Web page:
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A youthful business plan

Initiative seeks to retain 20- to 34-year-old Bostonians

Karen Morales
A youthful business plan
Justin Kang (at the lectern) addresses a gathering of City Awake, an initiative aimed at engaging millennials to find new ways to solve social issues through networking events and other programs. (Photo: Photo: Courtesy Justin Kang)

Over one-third of Boston’s population is between the ages 20 to 34, according to 2010 Census data. With Somerville’s and Cambridge’s young adult populations around 44 percent each, the Greater Boston area is largely influenced by up-and-coming professionals, leaders, activists, and entrepreneurs. In a strategic move, the Greater Boston Chamber of Commerce and City Awake have partnered to engage this burgeoning demographic and make the city a “better place to live, work and raise a family,” said Jim Rooney, CEO of the Chamber.

Justin Kang

City Awake is an organization focused on engaging millennials to find new creative ways of solving social issues through networking events, conferences, festivals and other programming.

“We want to celebrate Boston’s innovative ecosystem and its historical commitment to social justice, and combine the two,” said Justin Kang, the 29 year old founder and executive director of City Awake.

In December 2014, City Awake made its debut as a festival that brought over 100 organizations together for a week-long program of panels, hackathons, and workshops that focused on social impact initiatives. Over the course of two years, City Awake hosted more than 90 events with more than 10,000 attendees.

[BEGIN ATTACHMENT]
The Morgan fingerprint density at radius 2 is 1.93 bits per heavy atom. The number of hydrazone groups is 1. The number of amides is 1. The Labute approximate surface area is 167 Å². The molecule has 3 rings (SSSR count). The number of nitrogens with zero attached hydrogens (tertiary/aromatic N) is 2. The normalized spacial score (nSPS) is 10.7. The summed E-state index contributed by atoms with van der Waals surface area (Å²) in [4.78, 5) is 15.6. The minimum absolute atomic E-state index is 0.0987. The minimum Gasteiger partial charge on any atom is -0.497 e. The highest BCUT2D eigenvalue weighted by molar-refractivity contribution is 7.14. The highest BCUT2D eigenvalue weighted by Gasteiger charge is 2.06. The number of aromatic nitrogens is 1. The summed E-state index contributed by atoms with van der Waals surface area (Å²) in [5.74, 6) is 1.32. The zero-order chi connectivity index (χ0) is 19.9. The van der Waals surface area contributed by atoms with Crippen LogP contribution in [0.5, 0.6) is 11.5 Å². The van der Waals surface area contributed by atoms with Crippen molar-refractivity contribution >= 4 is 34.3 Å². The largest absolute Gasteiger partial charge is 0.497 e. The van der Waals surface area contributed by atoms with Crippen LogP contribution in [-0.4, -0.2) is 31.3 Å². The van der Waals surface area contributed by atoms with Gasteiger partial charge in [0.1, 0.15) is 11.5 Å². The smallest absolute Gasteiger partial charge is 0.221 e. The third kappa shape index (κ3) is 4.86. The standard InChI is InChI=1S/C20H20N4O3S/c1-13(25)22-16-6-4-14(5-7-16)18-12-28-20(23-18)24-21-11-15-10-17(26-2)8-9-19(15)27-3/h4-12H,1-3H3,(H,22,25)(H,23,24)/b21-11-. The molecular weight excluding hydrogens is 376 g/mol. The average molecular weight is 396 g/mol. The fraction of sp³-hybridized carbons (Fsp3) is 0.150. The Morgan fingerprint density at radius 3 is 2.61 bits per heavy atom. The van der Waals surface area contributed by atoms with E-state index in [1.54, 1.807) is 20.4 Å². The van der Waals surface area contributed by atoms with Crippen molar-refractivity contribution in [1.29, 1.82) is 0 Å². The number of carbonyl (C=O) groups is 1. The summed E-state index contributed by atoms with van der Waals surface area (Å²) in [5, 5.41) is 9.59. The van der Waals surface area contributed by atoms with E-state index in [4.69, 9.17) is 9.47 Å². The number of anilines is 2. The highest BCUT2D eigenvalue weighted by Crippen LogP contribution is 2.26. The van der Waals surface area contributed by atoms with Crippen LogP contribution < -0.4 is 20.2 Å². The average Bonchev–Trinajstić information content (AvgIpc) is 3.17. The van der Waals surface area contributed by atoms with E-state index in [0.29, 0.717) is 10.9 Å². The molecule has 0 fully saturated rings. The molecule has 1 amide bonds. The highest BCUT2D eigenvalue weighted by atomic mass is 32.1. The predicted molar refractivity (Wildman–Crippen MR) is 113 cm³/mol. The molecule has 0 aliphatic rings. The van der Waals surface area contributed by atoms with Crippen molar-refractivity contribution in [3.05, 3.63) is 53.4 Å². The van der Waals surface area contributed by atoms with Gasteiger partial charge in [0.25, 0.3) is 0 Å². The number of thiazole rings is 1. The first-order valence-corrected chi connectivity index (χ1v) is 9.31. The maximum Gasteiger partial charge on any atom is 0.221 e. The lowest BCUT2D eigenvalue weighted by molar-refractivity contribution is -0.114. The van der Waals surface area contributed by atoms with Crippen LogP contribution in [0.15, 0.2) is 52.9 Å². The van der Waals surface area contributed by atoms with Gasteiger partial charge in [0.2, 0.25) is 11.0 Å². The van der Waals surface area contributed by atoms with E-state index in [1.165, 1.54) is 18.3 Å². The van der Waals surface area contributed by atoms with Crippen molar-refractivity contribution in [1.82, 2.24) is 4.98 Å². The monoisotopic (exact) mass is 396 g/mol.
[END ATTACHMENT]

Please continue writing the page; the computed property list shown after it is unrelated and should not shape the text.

Kang said that City Awake started as a mostly volunteer organization with one-off programming. With the support of the Chamber however, “we’re maturing and able to launch programming where we can be really impactful,” he said.

New title

Since May 2016, City Awake has been operating as a program of the Chamber while maintaining its independent brand. Kang was also named as the Chamber’s new Director of Social Innovation.

Rooney came on board as Chief Executive Officer of the chamber last July and noted a disconnect between Boston’s younger and diverse population and the Chamber’s seasoned crowd, most of them older, white men. “Given that the millennial generation is now about half of Boston workforce and voter population, we needed to figure out, at the chamber, how to speak to and engage with that demographic,” said Rooney.

Rooney approached Kang about a possible collaboration. Rooney’s strategy was business-like in that he recognized how they could be mutually beneficial to one another.

“Justin had a very good product that appealed to a demographic that I was looking to appeal to,” said Rooney. “At the same time, City Awake would benefit from some jet fuel that the chamber could provide in terms of exposure and connections.”

Throughout their discussions, Kang and Rooney further connected on the fact that they both care deeply about the city, its success, and the way people in the area live.

“I don’t think there’s a guy who loves Boston more,” said Kang about Rooney.

For Rooney, partnering with City Awake was a natural and cooperative way to connect the passions of a new demographic with the wisdom and experience of the older demographic.

“Blending that and putting people in a comfortable environment to facilitate interaction, that’s something the chamber is supposed to do,” said Rooney. “It’s the Chamber of Commerce, and what defines commerce today and who plays in it is different from 25 years ago.”